Time Out

My life is sort of built around simply being available- as a therapist, as a caregiver, as a medical experiment…. As a result, I have a lot of downtime. This provokes a lot of envy from my friends and acquaintances, but I have to say, it’s not all that. I spend a lot of time trying to keep occupied, but there are only so many times I can vacuum the living room and clean the toilets. I’m bound to stay in the house or very nearby because of my caregiving responsibilities, and that makes my life very challenging some days. For a person very used to being active, even hyperactive, who enjoyed travel and constant stimulus, it’s quite a change.

The funny thing about it all is that the adjustment that seems to help most is taking time to be less active.

I am often at my best when I’m busy- my synapses fire more efficiently, I have a certain endorphin-related good feeling about life and myself in general when I’m doing things I find worthwhile and fun. I can find the reverse happening when I’m not finding what I’m doing worthwhile or efficient or fun, which, in my current situation can happen fairly often. Because of some of the little people in my life, I’ve become aware of this great thing parents use for their kids called a “time out”. That’s where the kid gets to spend time thinking about his/her acting out behavior and gives the offending minor (and the parent) time to cool off. Although never having experienced the benefits of such a system in my own childhood, I’m a fan. Seems a much better way to live than frustrating corporal punishment that creates frustrations and resentments (on both sides) that, while ensuring my work as a therapist for years to come, seems a bit excessive.
Anyway, my time out works in the same way.

When I feel overwhelmed or cranky or whiny or frustrated, I go to my time out place, and I just sit, and breathe, and think about three great things in my life right now. It usually only takes a few minutes, and I feel more focused and clear and grateful and renewed.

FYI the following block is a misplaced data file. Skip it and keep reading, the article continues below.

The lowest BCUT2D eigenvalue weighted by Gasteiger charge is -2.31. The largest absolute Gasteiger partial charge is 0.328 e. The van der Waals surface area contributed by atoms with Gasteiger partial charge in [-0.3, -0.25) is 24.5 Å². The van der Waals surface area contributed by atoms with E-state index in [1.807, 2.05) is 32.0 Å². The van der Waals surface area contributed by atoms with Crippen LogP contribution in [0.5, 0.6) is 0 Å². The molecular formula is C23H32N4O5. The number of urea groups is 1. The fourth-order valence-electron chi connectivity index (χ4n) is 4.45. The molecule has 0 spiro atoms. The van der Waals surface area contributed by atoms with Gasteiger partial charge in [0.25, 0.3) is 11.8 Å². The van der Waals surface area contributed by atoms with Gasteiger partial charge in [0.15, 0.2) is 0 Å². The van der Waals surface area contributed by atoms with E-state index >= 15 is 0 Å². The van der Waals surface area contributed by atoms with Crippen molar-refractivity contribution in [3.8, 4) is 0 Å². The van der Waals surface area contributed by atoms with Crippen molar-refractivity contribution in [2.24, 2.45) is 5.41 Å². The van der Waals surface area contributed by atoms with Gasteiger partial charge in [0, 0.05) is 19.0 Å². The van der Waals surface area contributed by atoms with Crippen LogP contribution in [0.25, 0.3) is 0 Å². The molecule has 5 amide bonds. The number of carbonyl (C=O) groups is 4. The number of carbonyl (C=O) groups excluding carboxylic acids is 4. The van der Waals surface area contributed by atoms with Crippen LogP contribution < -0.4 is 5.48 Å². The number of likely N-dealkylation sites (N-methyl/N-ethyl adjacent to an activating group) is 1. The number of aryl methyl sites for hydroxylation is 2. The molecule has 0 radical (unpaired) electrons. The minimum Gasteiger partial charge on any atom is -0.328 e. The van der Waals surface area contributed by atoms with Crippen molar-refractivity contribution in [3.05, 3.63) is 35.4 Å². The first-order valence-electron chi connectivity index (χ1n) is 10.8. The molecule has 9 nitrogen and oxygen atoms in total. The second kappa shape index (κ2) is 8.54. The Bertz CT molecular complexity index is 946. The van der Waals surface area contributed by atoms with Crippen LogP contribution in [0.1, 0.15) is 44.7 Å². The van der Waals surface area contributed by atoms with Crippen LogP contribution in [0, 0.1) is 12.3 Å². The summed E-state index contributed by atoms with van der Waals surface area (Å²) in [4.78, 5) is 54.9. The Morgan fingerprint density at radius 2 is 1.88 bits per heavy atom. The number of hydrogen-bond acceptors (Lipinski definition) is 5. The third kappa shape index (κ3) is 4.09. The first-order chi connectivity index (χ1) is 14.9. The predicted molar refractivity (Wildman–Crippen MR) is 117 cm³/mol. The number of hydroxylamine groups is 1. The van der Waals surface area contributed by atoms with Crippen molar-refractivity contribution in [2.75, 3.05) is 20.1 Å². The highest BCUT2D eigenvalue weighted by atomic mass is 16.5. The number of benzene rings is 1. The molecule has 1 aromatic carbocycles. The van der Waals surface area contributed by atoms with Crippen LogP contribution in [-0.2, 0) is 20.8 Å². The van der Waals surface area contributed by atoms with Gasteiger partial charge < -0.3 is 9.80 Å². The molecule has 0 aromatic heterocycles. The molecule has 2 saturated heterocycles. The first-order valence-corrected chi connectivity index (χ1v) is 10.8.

Whoever popularized this whole time out concept for kids might make a fortune marketing it for adults….
Or, maybe, that’s me….

Soft vs. Tough

I’ve been listening to commentators talk about President Obama’s speech in Cairo this morning, and it seems to me there’s a problem.
None of them seem to be able to finesse the distinction of diplomacy and the rhetorical devices of openness with the swaggering tough-guy image the U.S. has across the world.
It’s almost like your Uncle Mike, you know, the Marine, the one that swears and spits and builds his own cars, suddenly wanted to dance for the Bolshoi. Very confusing.
But maybe it’s not Uncle Mike’s fault. Maybe it’s our fault for not getting to know him better. Maybe all those things can live together in the same person. And, if I believe, as I do, that people are constant surprises, my own flexibility makes or breaks my experience of others.
There’s an old saying from somewhere in my memory, perhaps Native American that says something like: The oak is mighty and strong, but the great wind that fells it does no harm to the willow, which knows how to bend.
It’s our perception of the rest of the world that must bend, and vice versa. I believe, as a nation, our perception of what constitutes strength must evolve from guns and clubs to intelligent conversation between adults- from force into true power.
The power that comes from knowing someone better.